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UI WLF 448 - Population Models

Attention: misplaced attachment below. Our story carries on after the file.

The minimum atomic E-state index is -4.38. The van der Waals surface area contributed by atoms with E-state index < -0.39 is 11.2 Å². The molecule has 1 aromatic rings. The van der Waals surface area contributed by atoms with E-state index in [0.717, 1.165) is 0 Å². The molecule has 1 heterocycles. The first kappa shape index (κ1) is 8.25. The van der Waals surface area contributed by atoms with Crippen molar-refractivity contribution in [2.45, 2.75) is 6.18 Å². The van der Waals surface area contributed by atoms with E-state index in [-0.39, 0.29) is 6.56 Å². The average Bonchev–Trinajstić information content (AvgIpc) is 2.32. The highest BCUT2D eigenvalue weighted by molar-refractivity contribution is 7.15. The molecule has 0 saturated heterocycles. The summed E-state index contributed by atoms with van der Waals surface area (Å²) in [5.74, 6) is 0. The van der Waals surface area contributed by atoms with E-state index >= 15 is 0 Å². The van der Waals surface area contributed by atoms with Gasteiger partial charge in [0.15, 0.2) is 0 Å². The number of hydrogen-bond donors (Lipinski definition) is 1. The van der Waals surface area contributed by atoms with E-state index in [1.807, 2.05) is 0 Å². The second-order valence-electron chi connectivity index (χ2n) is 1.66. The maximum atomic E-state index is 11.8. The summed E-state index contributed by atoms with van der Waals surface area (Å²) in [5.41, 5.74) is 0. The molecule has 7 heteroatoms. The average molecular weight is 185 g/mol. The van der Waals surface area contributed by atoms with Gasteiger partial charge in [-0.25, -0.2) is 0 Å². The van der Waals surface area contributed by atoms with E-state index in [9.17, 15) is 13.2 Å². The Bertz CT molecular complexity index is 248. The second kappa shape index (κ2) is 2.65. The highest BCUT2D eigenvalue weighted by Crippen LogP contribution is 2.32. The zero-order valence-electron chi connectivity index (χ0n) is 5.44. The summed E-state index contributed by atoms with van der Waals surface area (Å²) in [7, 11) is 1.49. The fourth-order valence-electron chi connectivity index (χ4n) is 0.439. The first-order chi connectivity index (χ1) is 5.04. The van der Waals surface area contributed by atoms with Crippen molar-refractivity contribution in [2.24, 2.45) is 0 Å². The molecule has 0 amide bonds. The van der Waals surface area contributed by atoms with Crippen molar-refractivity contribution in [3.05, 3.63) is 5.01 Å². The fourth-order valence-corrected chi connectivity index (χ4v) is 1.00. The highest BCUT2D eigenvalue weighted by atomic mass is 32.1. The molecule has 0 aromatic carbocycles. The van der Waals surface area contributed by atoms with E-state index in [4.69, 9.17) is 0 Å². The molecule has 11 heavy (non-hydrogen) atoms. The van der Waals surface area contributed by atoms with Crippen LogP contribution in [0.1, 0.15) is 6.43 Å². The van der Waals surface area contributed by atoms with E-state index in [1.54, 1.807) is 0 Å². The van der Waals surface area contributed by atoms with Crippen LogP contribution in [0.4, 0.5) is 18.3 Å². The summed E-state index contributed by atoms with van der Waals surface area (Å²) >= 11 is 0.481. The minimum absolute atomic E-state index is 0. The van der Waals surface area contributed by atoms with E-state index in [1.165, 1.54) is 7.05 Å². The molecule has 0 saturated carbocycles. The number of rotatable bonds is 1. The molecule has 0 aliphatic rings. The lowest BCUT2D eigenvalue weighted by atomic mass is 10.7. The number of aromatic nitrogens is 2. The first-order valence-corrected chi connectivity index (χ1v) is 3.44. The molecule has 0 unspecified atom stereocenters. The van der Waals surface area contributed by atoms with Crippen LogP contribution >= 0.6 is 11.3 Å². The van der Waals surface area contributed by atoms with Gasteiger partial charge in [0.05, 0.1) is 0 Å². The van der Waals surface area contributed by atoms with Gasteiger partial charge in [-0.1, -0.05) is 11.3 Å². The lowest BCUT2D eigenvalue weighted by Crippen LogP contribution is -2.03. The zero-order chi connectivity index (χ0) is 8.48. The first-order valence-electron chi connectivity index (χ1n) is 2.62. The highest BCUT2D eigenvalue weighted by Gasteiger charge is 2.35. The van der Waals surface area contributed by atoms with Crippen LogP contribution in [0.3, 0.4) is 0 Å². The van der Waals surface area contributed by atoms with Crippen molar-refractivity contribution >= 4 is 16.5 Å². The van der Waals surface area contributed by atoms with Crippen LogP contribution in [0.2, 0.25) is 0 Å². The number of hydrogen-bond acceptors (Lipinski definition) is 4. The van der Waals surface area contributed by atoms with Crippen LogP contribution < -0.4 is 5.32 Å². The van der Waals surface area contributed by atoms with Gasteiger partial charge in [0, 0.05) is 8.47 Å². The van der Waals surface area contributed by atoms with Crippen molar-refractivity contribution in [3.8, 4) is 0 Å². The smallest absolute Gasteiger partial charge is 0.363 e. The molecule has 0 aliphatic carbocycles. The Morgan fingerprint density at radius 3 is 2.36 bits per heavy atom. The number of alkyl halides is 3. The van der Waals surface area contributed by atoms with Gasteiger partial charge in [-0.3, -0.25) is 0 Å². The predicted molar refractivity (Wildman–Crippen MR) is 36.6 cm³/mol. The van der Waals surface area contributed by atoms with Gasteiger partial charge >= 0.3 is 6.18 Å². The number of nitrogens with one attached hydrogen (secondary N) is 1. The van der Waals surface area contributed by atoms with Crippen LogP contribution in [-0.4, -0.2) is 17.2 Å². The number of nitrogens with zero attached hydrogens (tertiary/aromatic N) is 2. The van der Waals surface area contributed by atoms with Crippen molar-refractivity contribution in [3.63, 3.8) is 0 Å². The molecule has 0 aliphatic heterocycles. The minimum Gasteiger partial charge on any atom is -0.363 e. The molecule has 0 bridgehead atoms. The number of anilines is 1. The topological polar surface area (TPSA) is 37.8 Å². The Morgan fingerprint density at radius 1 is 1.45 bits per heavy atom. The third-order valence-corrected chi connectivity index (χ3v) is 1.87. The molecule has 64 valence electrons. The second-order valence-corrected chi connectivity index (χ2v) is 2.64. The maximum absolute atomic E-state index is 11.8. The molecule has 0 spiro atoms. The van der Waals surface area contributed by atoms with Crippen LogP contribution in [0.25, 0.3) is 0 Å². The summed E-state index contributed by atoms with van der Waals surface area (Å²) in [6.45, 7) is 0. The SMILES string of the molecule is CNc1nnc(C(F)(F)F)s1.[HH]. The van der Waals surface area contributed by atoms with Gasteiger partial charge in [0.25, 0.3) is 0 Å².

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Population Models• So far we’ve focused on:– Estimation techniques– Characteristics of populations• Introduction to population growth models– Unlimited resources, density indpendent growth– Limited resources, density dependent growthPopulation Models• Forecast future conditions– Sustainable yield – Population viability analysis– Trajectory of population size for invasive species• Hindcast to explore potential mechanismsPopulation GrowthExamplesHuman population American shad, Columbia River1940 1950 1960 1970 1980 1990 2000 201Annual Dam Count at Bonneville 0100000020000003000000400000050000006000000Population Growth: a simple case• Constant environment• Unlimited resources• All animals are the samePopulation Growth: a simple case• Change in numbers = ∆N • ∆N = (Births – Deaths) + (Immigrants-Emigrants)• Ignore immigrants and emigrants – Assume closed population or– assume I = E– or combine B + I and D + E• ∆N = B - DPopulation Growth: a simple case• ∆N = N1–N0•N1–N0= Births – Deaths•N1–N0= RBN0–RDN0 Population Growth: a simple case• ∆N = N1–N0•N1–N0= Births – Deaths•N1–N0= RBN0–RDN0 •N1= N0+ RBN0–RDN0 •N1= N0( 1 + RB–RD)Population Growth: a simple case• ∆N = N1–N0•N1–N0= Births – Deaths•N1–N0= RBN0–RDN0 •N1= N0+ RBN0–RDN0 •N1= N0( 1 + RB–RD)• λ = ( 1 + RB–RD)•N1= N0λPopulation Growth: a simple case• ∆N = N1–N0•N1–N0= Births – Deaths•N1–N0= RBN0–RDN0 •N1= N0+ RBN0–RDN0 •N1= N0( 1 + RB–RD)• λ = ( 1 + RB–RD)•N1= N0λ• Note: λ = N1/ N0Population Growth: a simple case• Let’s project:•N2= N1λPopulation Growth: a simple case• Let’s project:•N2= N1λ•N2 =(N0λ) λ•N2 = N0λ2Population Growth: a simple case• Let’s project:•N2= N1λ•N2 =(N0λ) λ•N2 = N0λ2•N3= N0λλλ•N4= N0λλλλ, etc…• In general, Nt= N0λt• Nt= N0λtNtPopulation Growth: a simple case• This treatment of growth rate (λ) is very simple and intuitive: λ = 1.06 = 6% increase per yearAssumptions• Birth rate is constant• Death rate is constant• It treats all members of the population as equal or it assumes a stable age distribution– Reasonable for some populations• Non-overlapping generations (insects, annual plants)• λ can also be estimated from age-specific birth and death rates • Note: only describes the population size per time interval– What if species does not have seasonal reproduction?– What if we want compare species with different intervals of population change (the tortoise vs. the hare)– λ is mathematically cumbersome in some instances. Use calculus-based continuous-time analogdN/dt = r N• Nt= N0λt• ln (Nt) = ln (N0) + (ln λ) t• ln (Nt) = ln (N0) + r t• y = a + b x• Nt= N0λt• ln (Nt) = ln (N0) + (ln λ) t• ln (Nt) = ln (N0) + r t• y = a + b xln (N)tNt• Nt= N0λt• ln (Nt) = ln (N0) + (ln λ) t• ln (Nt) = ln (N0) + r t• y = a + b xln (N)tr• r = ln (λ) • λ = errlambda-0.51083 0.6-0.22314 0.8-0.05129 0.95010.04879 1.050.182322 1.20.336472 1.40.69314722.30258510ln (N)tFinite and Instantaneous Ratesλ = 1.13 / year What is the daily rate?Finite and Instantaneous Ratesλ = 1.13 / year What is the daily rate?• Instantaneous rates can easily be subdivided, but finite rates can’t:λ = 1.13 / 12 = 0.094 / month = 90.6% decrease / monthFinite and Instantaneous Rates• Instantaneous rates can easily be subdivided, but finite rates can’t:λ = 1.13 / year r = 0.12 / year = 0.01 / month = 0.000329 / dayλ = er= 1.000329 / day = 0.03% /dayFinite and Instantaneous Rates• Finite survival rate:S = Nt/ N0• Instantaneous mortality rate:z = - ln (S)S = e-zFinite and Instantaneous Rates• Finite survival rates are multiplicative• Instantaneous mortality rates are additive:zweek= 7 zdailyUnlimited Growth Assumptions• b – d is constant, implies constant environment and unlimited resources• All members of the population are equal or population has a stable age distribution– Reasonable for some populations• Non-overlapping generations (insects, annual plants)• Nonetheless, simple exponential growth models provide good predictions in many cases, e.g., collared dove in EnglandChanging environment• Population change is in the real world is dynamic, b and d change• Observed change is caused by:– Real changes (Process error)• deterministic causes• stochastic process error– factors we don’t know about– true randomness, e.g. demographic stochasticity– Sampling (observation) error • We can incorporate into modelsStochastic population growth• Mills 2007 Figure 5.5Stochastic population growtht lambda N010011.212021.214431.217341.220751.2 24961.229971.235881.2 430Stochastic population growtht lambda N Lambda N0100-10011.21201.2 1202 1.2 144 1.4 1683 1.2 173 1 1684 1.2 207 1.1 1855 1.2 249 1.3 24061.22991.1 26471.23581.3 34481.24301.2 412aver age 1.2 1.2St d D e v 0 . 0 000.131Stochastic population growtht lambda N Lambda N Lambda N0 100 - 100 - 1001 1.2 120 1.2 120 1.2 1202 1.2 144 1.4 168 1.6 1923 1.2 173 1 168 0.8 1544 1.2 207 1.1 185 0.9 1385 1.2 249 1.3 240 1.5 2076 1.2 299 1.1 264 0.9 1877 1.2 358 1.3 344 1.5 2808 1.2 430 1.2 412 1.2 336average 1.2 1.2 1.2Std Dev 0.000 0.131 0.312Stochastic population growtht lambda N Lambda N Lambda N0 100 - 100 - 1001 1.2 120 1.2 120 1.2 1202 1.2 144 1.4 168 1.6 1923 1.2 173 1 168 0.8 1544 1.2 207 1.1 185 0.9 1385 1.2 249 1.3 240 1.5 2076 1.2 299 1.1 264 0.9 1877 1.2 358 1.3 344 1.5 2808 1.2 430 1.2 412 1.2 336Arit hmet ic Mean 1.2 1.2 1.2Std Dev 0.000 0.131 0.312Geometric Mean 1.200 1.194 1.164λG= (λ1* λ2* λ3*…* λt)1/tUnlimited growth summary• Unrealistic (long-term) assumptions• Finite and instantaneous forms each have advantages• Stochasticity affects ability to accurately predict future conditions• Provides accurate predictions in many cases– short time intervals– invading/colonizing populations–post-disturbance


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